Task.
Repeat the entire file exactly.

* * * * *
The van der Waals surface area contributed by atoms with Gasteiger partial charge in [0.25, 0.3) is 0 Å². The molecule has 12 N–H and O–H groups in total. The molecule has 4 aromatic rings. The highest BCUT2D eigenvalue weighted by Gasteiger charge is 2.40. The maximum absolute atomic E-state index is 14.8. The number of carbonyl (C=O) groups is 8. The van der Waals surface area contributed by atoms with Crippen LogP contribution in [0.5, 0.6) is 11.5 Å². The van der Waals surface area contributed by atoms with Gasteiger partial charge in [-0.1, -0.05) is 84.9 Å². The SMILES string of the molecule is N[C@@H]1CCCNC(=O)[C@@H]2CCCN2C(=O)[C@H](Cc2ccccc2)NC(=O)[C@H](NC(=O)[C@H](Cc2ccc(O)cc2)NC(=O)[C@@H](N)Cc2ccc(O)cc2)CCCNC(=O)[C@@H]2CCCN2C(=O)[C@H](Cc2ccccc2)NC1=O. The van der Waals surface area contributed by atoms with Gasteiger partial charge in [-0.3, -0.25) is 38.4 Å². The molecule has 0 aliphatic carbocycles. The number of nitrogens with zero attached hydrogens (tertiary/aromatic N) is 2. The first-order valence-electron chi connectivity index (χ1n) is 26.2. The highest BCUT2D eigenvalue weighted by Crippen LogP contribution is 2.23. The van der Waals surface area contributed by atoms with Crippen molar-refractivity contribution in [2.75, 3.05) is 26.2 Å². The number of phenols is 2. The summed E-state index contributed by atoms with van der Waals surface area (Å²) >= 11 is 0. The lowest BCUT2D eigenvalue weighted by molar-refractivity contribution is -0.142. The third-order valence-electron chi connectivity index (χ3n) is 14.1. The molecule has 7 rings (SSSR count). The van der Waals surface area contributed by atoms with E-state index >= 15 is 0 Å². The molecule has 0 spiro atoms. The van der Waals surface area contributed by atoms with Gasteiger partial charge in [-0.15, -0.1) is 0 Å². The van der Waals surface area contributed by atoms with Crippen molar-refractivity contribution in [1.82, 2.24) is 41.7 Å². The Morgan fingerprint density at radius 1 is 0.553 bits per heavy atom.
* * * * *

The van der Waals surface area contributed by atoms with Gasteiger partial charge in [0.25, 0.3) is 0 Å². The molecule has 12 N–H and O–H groups in total. The molecule has 4 aromatic rings. The highest BCUT2D eigenvalue weighted by Gasteiger charge is 2.40. The maximum absolute atomic E-state index is 14.8. The number of carbonyl (C=O) groups is 8. The van der Waals surface area contributed by atoms with Crippen LogP contribution in [0.5, 0.6) is 11.5 Å². The van der Waals surface area contributed by atoms with Gasteiger partial charge in [-0.1, -0.05) is 84.9 Å². The SMILES string of the molecule is N[C@@H]1CCCNC(=O)[C@@H]2CCCN2C(=O)[C@H](Cc2ccccc2)NC(=O)[C@H](NC(=O)[C@H](Cc2ccc(O)cc2)NC(=O)[C@@H](N)Cc2ccc(O)cc2)CCCNC(=O)[C@@H]2CCCN2C(=O)[C@H](Cc2ccccc2)NC1=O. The van der Waals surface area contributed by atoms with Gasteiger partial charge in [-0.3, -0.25) is 38.4 Å². The molecule has 0 aliphatic carbocycles. The number of nitrogens with zero attached hydrogens (tertiary/aromatic N) is 2. The first-order valence-electron chi connectivity index (χ1n) is 26.2. The highest BCUT2D eigenvalue weighted by Crippen LogP contribution is 2.23. The van der Waals surface area contributed by atoms with Crippen molar-refractivity contribution in [2.75, 3.05) is 26.2 Å². The number of phenols is 2. The summed E-state index contributed by atoms with van der Waals surface area (Å²) >= 11 is 0. The lowest BCUT2D eigenvalue weighted by molar-refractivity contribution is -0.142. The third-order valence-electron chi connectivity index (χ3n) is 14.1. The molecule has 7 rings (SSSR count). The van der Waals surface area contributed by atoms with E-state index >= 15 is 0 Å². The molecule has 0 spiro atoms. The van der Waals surface area contributed by atoms with Gasteiger partial charge in [-0.15, -0.1) is 0 Å². The van der Waals surface area contributed by atoms with Crippen molar-refractivity contribution in [1.82, 2.24) is 41.7 Å². The Morgan fingerprint density at radius 1 is 0.553 bits per heavy atom.